So you're taught from a young age that, clearly, everything in creation must revolve around the good ol' Earth because not only are our eyes not lying in seeing how the sun doesn't rise or set in the same spot but as the most important people ever in the history of Important Things it's quite obvious that we're the literal and metaphorical Center of Everything. That sounds pretty reasonable.
Then you read some other theories, look up at the sky again and do some other calculations and think "Wait a minute, that's not right . . ." and come up with a book in your head that is going to blow apart everyone's notion of the world and really puncture a lot of egos. It's probably too dangerous to publish because if you do, people are really going to hate you.
As it turns out, there was no reason to worry. Everyone hates you anyway. But not for the reasons you'd think.
Banville is one of those writers who seems really precise in how he goes about the actual act of writing, so you imagine that a novel set in the late 15th century is going to evoke the times something fierce. And it does. He gives us a two hundred some-odd page biography of our friend Nick Copernicus, from his early life and gradual polishing of his theories and right up until his book is published right before his death. Along the way he see that most everyone dislikes him, from his extended family on down even as he keeps going through life fulfilling various duties that he keeps stumbling into, all the while getting ready to blow Ye Olde Mindes. Meanwhile, the 1500s happen, and they're sort of exciting too.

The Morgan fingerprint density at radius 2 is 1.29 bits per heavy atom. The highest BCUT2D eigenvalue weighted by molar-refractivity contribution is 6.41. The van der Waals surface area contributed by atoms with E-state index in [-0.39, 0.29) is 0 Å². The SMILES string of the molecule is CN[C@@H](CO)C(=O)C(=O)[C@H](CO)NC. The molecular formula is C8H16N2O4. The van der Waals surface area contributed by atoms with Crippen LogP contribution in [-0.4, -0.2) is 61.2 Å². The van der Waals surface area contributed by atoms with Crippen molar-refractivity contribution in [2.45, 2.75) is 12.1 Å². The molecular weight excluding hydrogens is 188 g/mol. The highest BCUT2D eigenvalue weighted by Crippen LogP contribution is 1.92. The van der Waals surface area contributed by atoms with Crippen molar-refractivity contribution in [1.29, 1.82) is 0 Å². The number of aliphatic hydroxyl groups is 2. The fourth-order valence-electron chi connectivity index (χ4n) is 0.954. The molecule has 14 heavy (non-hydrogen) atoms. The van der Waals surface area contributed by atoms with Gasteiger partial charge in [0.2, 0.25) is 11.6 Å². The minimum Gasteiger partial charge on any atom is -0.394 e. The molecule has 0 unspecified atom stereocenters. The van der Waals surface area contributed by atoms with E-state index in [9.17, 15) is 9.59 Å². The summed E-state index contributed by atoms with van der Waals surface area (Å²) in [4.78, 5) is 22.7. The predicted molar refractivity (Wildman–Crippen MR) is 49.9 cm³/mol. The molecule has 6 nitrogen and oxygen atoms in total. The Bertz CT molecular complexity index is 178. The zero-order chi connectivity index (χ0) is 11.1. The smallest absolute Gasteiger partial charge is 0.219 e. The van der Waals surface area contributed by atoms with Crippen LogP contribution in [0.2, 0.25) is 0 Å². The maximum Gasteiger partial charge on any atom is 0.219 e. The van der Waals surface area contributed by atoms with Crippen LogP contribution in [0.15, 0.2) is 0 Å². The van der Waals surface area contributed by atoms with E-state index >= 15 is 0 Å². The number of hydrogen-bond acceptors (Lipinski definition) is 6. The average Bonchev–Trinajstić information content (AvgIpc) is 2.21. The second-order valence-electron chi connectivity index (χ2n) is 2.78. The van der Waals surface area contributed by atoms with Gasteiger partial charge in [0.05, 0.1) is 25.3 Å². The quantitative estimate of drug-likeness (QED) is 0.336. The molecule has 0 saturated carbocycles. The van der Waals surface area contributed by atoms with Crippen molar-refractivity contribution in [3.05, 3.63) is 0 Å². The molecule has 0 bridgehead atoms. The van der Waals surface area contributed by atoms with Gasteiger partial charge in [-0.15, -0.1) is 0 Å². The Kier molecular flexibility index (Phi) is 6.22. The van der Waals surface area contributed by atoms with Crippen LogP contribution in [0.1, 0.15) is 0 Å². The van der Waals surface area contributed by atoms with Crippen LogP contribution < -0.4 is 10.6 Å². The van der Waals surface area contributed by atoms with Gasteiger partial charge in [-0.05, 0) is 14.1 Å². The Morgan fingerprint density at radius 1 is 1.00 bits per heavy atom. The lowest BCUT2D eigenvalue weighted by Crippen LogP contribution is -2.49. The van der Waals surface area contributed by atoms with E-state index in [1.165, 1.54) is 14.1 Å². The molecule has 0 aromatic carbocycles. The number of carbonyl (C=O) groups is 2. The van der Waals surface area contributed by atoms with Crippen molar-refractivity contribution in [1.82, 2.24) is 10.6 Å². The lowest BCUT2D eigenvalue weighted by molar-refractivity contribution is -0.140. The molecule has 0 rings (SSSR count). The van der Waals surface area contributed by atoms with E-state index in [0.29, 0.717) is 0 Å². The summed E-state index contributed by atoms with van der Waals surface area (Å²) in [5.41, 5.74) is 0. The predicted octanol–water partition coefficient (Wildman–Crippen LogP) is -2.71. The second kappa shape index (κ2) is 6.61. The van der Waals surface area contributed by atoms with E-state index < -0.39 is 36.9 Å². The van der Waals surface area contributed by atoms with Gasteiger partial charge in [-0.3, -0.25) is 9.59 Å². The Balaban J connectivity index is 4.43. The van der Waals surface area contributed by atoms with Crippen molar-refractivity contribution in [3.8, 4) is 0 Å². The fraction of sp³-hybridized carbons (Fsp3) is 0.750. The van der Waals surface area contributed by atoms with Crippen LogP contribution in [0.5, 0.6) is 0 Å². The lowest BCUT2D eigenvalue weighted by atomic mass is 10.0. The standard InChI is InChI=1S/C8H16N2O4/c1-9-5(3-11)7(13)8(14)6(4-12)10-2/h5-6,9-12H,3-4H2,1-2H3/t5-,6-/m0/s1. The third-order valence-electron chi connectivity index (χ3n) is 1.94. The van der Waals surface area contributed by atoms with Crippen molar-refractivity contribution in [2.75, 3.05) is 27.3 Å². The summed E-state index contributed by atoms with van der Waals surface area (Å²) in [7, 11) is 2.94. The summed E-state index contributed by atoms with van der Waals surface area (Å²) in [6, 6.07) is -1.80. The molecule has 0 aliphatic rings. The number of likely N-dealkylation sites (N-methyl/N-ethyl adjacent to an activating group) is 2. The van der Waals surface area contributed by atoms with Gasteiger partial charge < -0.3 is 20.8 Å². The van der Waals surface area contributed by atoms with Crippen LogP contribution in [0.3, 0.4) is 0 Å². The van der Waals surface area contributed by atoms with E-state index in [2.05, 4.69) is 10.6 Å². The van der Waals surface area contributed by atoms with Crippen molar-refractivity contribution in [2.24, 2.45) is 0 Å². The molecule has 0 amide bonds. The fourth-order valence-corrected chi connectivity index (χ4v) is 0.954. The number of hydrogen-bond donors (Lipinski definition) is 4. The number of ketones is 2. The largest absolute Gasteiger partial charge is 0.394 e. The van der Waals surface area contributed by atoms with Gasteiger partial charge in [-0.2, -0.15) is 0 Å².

Being the kind of writer who insists on not doing anything in a straightforward fashion, this is about as unconventional as a linear narrative can be, jumping around like a cut-up film strip, taking a detour three quarters of the way through for someone else to tell a story and even indulging in that favorite technique of historical writers everywhere: the epistolary sequence. In a way, some of this is good, in that it distracts from the fact that Copernicus himself isn't all that interesting, at least the way he's written here. He's not all that likable and comes across as rather passive, not at all minding wanting to stay under the radar, coming up with theories but not all that interested in publishing them. Along the way he manages to irritate almost everyone he knows, until by the time he dies, you expect someone to wander into the scene and say "Geez, are you still around? Just die, already!"